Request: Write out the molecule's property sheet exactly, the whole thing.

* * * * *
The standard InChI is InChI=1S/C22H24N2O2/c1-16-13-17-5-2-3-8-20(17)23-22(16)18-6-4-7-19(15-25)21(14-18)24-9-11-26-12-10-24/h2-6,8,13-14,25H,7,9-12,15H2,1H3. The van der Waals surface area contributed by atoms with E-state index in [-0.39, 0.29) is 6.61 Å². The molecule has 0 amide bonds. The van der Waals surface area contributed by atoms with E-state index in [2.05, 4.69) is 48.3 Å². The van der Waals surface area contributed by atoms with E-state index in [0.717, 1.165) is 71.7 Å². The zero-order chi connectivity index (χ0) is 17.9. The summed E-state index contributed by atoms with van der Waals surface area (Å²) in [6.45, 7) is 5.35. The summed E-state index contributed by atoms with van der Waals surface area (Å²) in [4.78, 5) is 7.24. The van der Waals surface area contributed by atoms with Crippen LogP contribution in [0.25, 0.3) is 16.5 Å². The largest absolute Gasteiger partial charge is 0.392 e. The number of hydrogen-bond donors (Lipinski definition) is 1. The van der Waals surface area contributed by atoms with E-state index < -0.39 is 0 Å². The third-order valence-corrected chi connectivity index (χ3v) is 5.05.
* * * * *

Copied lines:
The standard InChI is InChI=1S/C22H24N2O2/c1-16-13-17-5-2-3-8-20(17)23-22(16)18-6-4-7-19(15-25)21(14-18)24-9-11-26-12-10-24/h2-6,8,13-14,25H,7,9-12,15H2,1H3. The van der Waals surface area contributed by atoms with E-state index in [-0.39, 0.29) is 6.61 Å². The molecule has 0 amide bonds. The van der Waals surface area contributed by atoms with E-state index in [2.05, 4.69) is 48.3 Å². The van der Waals surface area contributed by atoms with E-state index in [0.717, 1.165) is 71.7 Å². The zero-order chi connectivity index (χ0) is 17.9. The summed E-state index contributed by atoms with van der Waals surface area (Å²) in [6.45, 7) is 5.35. The summed E-state index contributed by atoms with van der Waals surface area (Å²) in [4.78, 5) is 7.24. The van der Waals surface area contributed by atoms with Crippen LogP contribution in [0.25, 0.3) is 16.5 Å². The largest absolute Gasteiger partial charge is 0.392 e. The number of hydrogen-bond donors (Lipinski definition) is 1. The van der Waals surface area contributed by atoms with E-state index < -0.39 is 0 Å². The third-order valence-corrected chi connectivity index (χ3v) is 5.05.